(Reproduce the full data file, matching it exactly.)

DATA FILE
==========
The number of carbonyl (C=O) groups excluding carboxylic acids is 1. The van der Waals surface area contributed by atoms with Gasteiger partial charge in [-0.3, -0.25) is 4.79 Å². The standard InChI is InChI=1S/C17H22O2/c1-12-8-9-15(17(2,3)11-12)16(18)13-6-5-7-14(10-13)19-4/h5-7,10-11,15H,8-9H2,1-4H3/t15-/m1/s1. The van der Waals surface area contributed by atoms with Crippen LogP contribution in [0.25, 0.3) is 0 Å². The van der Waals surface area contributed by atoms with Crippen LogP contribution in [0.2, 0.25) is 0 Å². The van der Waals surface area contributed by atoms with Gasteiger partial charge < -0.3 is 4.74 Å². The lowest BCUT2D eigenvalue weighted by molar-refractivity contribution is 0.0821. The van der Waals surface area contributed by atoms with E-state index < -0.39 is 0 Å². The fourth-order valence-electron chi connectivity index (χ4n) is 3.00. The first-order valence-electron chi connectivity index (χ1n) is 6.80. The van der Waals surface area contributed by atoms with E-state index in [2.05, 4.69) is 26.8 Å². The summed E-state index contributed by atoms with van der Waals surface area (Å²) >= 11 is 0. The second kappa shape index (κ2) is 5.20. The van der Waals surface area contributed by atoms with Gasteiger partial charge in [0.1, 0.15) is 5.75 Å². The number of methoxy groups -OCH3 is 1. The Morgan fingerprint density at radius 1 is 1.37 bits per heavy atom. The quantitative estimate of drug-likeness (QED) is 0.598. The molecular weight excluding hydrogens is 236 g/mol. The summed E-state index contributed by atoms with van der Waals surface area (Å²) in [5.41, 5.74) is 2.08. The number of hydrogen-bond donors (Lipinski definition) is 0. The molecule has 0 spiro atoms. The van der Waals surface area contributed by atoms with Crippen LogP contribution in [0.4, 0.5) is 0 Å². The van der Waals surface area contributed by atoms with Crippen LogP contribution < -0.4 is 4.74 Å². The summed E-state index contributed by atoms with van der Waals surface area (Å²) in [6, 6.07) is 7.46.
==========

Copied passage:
The number of carbonyl (C=O) groups excluding carboxylic acids is 1. The van der Waals surface area contributed by atoms with Gasteiger partial charge in [-0.3, -0.25) is 4.79 Å². The standard InChI is InChI=1S/C17H22O2/c1-12-8-9-15(17(2,3)11-12)16(18)13-6-5-7-14(10-13)19-4/h5-7,10-11,15H,8-9H2,1-4H3/t15-/m1/s1. The van der Waals surface area contributed by atoms with Crippen LogP contribution in [0.25, 0.3) is 0 Å². The van der Waals surface area contributed by atoms with Crippen LogP contribution in [0.2, 0.25) is 0 Å². The van der Waals surface area contributed by atoms with Gasteiger partial charge < -0.3 is 4.74 Å². The lowest BCUT2D eigenvalue weighted by molar-refractivity contribution is 0.0821. The van der Waals surface area contributed by atoms with E-state index < -0.39 is 0 Å². The fourth-order valence-electron chi connectivity index (χ4n) is 3.00. The first-order valence-electron chi connectivity index (χ1n) is 6.80. The van der Waals surface area contributed by atoms with E-state index in [2.05, 4.69) is 26.8 Å². The summed E-state index contributed by atoms with van der Waals surface area (Å²) >= 11 is 0. The second kappa shape index (κ2) is 5.20. The van der Waals surface area contributed by atoms with Gasteiger partial charge in [0.1, 0.15) is 5.75 Å². The number of methoxy groups -OCH3 is 1. The Morgan fingerprint density at radius 1 is 1.37 bits per heavy atom. The quantitative estimate of drug-likeness (QED) is 0.598. The molecular weight excluding hydrogens is 236 g/mol. The summed E-state index contributed by atoms with van der Waals surface area (Å²) in [5.41, 5.74) is 2.08. The number of hydrogen-bond donors (Lipinski definition) is 0. The molecule has 0 spiro atoms. The van der Waals surface area contributed by atoms with Crippen LogP contribution in [0.4, 0.5) is 0 Å². The van der Waals surface area contributed by atoms with Crippen LogP contribution < -0.4 is 4.74 Å². The summed E-state index contributed by atoms with van der Waals surface area (Å²) in [6, 6.07) is 7.46.